The three-month rolling average of the Index of Manufacturing reached 104.9 in November 2017, the highest since April 2008, new figures have shown.
The Index of Manufacturing, released by the Office for National Statistics (ONS), took data from more than 75,000 businesses across 64 industries, on top of the returns from the 6,000 sample each month from the Monthly Business Survey.
The Index measures the volume of production at base year prices for the manufacturing, mining and quarrying, energy supply, and water and waste management industries.
The Index’ main insights regarding the manufacturing sectors were:
Following a weaker period earlier in the year, production output increased by 1.2% in the three months to November 2017, in line with the figures recorded in recent months
Manufacturing has shown similar signs of strength with output rising by 1.4% in the three months to November 2017, the largest three-month growth rate since February 2017, contributing 1.0 percentage point towards growth in total production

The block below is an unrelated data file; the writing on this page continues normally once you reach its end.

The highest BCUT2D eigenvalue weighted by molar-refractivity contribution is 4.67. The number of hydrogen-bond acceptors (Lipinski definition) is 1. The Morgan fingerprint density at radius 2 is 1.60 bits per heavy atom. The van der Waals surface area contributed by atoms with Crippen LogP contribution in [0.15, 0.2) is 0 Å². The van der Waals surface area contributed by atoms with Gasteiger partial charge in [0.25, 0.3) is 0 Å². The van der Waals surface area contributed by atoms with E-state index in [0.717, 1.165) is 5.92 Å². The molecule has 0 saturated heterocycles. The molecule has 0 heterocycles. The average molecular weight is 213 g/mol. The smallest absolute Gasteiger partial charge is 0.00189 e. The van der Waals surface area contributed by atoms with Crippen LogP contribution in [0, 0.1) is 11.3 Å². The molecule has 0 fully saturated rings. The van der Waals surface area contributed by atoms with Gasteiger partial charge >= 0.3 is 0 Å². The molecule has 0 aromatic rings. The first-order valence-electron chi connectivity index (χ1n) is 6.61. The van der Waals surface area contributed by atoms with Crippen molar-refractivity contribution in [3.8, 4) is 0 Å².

The increase in manufacturing output was wide-spread, with 12 of the 13 industries growing in the three months to November 2017
Manufacturing output was 3.9% higher in the three months to November 2017 compared with the same three months in 2016, which is the strongest rate of growth since March 2011; on this basis, growth has now been above 3% for four consecutive three-months-on-a-year periods, which is the first time since June 2011
Production output rose by 0.4% in November 2017, driven primarily by 3.2% growth in energy supply and 0.4% growth in manufacturing; this is exactly in line with market expectations
Manufacturing output increased for the seventh consecutive month, for the first time since February 1997; this is slightly above market expectations of a rise of 0.3%
Without other revisions, total production output would need to fall by 3.1% in December 2017 for quarterly growth in Quarter 4 (Oct to Dec) 2017 to be zero (to one decimal place)
Lee Hopley, chief economist at EEF, said, as reported by City A.M.: “A quick check in the review mirror confirms that UK manufacturers were, in the main, in good shape as in 2017 came to a close, with the majority of sub-sectors enjoying growth.
“Exports continue to pick up with the pace of growth in goods headed overseas outpacing the rate at which we are sucking in imports, enabling us to start chipping away at our sizeable trade deficit.”